As I was commenting on a post regarding 9/11, I was spurred to post the thoughts on my own blog:
Painting by Sharon Abbott Furze
We will always remember those we have lost.
We’ll not forget the many heroic deeds on that day.
Just as deeply, I hope that we let go of anger and thoughts of retaliation. I hope we mourn the acts of terrorism everywhere in the world and remember that these acts are perpetrated by individuals, not by entire peoples.
I hope that when remembering this and other acts of terrorism perpetrated on our home soil, that we also remember those who have been affected by such acts in other countries…that are also perpetrated on home soil.
I hope that remembrance draws us ever closer to all people of the world as we mourn the loss of all victims of violence everywhere.
Bumper stickers seen on the car in front of me:
My first response was to laugh. My second was to smirk a little at the incongruity. And then I began to contemplate.
I remembered my “aha” moment when listening to Getting Unstuck by Pema Chodron. I realized that my rage and furor about inequality, molestation, injustice…were just that…Rage and Furor. Suddenly I recognized that I was feeding violence in the world with my thoughts and my actions. And I am really not in favor of violence.
What then is my path?
To soften my heart instead of allowing my hackles to raise. To take a deep breath and decide whether there is anything I can accomplish on the subject. To live in such a way as to not unwittingly perpetrate those things which I am against.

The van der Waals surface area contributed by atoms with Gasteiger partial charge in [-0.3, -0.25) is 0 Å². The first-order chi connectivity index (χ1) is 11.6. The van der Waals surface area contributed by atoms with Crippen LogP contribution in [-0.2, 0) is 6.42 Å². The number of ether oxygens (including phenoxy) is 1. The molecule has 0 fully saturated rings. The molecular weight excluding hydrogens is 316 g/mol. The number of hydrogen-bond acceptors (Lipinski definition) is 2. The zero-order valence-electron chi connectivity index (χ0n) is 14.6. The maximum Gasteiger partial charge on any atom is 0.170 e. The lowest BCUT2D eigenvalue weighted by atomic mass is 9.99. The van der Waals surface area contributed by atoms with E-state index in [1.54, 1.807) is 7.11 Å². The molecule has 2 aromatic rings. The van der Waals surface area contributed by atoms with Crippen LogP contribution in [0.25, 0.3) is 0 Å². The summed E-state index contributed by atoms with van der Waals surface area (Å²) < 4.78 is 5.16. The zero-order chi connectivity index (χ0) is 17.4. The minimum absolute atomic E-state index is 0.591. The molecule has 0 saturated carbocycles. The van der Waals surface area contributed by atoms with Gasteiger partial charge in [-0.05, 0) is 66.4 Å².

I must have made progress; because I am back to laughter over the concept of being confrontational about peace. Been there, done that.
There is only one-way in which one can endure man’s inhumanity to man and that is to try, in one’s own life, to exemplify man’s humanity to man. Alan Paton
Sadness becomes an aggregate. It is a composite of loss, of violence, of misunderstanding and inhumanity.
Global communication allows us carry the collective weight of every incomprehensible event. It opens the window to the melting pot of tragedy in our world. As if the written and spoken word is not enough to evoke images of terror, pain and death; television and the internet spash photos and videos across the screens of our lives.
Perhaps sadness is the answer. It is a blanket that covers us. It places us into the solitude of sorrow. In this grey fog our mind can sift and sort. Our spirit can acknowledge. Our heart can break and begin its healing.
I cannot deny my sadness. I choose not to distract from it. I live with it in the hope that peace will well up from its depths. Peace for myself, for those I love, and for the world.